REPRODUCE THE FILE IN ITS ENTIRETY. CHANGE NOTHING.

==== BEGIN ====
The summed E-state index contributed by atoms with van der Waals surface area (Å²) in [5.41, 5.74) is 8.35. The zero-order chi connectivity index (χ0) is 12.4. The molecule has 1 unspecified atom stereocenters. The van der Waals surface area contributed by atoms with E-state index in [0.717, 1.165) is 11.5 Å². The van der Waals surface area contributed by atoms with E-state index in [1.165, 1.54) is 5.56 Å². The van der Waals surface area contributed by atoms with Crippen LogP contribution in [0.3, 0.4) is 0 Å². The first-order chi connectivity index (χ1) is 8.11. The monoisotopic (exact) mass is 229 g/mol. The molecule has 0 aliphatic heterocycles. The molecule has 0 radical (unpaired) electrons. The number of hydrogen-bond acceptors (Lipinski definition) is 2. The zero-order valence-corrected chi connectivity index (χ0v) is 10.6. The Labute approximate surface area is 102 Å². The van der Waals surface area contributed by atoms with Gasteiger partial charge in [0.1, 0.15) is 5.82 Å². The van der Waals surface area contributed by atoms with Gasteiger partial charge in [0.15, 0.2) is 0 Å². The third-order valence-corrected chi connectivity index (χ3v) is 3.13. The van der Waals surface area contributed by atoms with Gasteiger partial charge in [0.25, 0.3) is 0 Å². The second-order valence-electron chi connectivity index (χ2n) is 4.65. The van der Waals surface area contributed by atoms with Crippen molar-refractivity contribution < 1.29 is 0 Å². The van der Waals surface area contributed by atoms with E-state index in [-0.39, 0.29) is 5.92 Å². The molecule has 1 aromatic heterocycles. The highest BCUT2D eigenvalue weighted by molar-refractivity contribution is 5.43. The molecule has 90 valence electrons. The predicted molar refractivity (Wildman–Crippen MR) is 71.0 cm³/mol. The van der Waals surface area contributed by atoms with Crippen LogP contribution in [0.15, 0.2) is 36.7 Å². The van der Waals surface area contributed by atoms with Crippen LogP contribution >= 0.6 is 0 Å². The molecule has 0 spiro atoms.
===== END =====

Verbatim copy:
The summed E-state index contributed by atoms with van der Waals surface area (Å²) in [5.41, 5.74) is 8.35. The zero-order chi connectivity index (χ0) is 12.4. The molecule has 1 unspecified atom stereocenters. The van der Waals surface area contributed by atoms with E-state index in [0.717, 1.165) is 11.5 Å². The van der Waals surface area contributed by atoms with E-state index in [1.165, 1.54) is 5.56 Å². The van der Waals surface area contributed by atoms with Crippen LogP contribution in [0.3, 0.4) is 0 Å². The first-order chi connectivity index (χ1) is 8.11. The monoisotopic (exact) mass is 229 g/mol. The molecule has 0 aliphatic heterocycles. The molecule has 0 radical (unpaired) electrons. The number of hydrogen-bond acceptors (Lipinski definition) is 2. The zero-order valence-corrected chi connectivity index (χ0v) is 10.6. The Labute approximate surface area is 102 Å². The van der Waals surface area contributed by atoms with Gasteiger partial charge in [0.1, 0.15) is 5.82 Å². The van der Waals surface area contributed by atoms with Gasteiger partial charge in [0.15, 0.2) is 0 Å². The third-order valence-corrected chi connectivity index (χ3v) is 3.13. The van der Waals surface area contributed by atoms with Gasteiger partial charge in [0.25, 0.3) is 0 Å². The second-order valence-electron chi connectivity index (χ2n) is 4.65. The van der Waals surface area contributed by atoms with Crippen molar-refractivity contribution < 1.29 is 0 Å². The van der Waals surface area contributed by atoms with E-state index in [-0.39, 0.29) is 5.92 Å². The molecule has 1 aromatic heterocycles. The highest BCUT2D eigenvalue weighted by molar-refractivity contribution is 5.43. The molecule has 90 valence electrons. The predicted molar refractivity (Wildman–Crippen MR) is 71.0 cm³/mol. The van der Waals surface area contributed by atoms with Crippen LogP contribution in [0.15, 0.2) is 36.7 Å². The van der Waals surface area contributed by atoms with Crippen LogP contribution >= 0.6 is 0 Å². The molecule has 0 spiro atoms.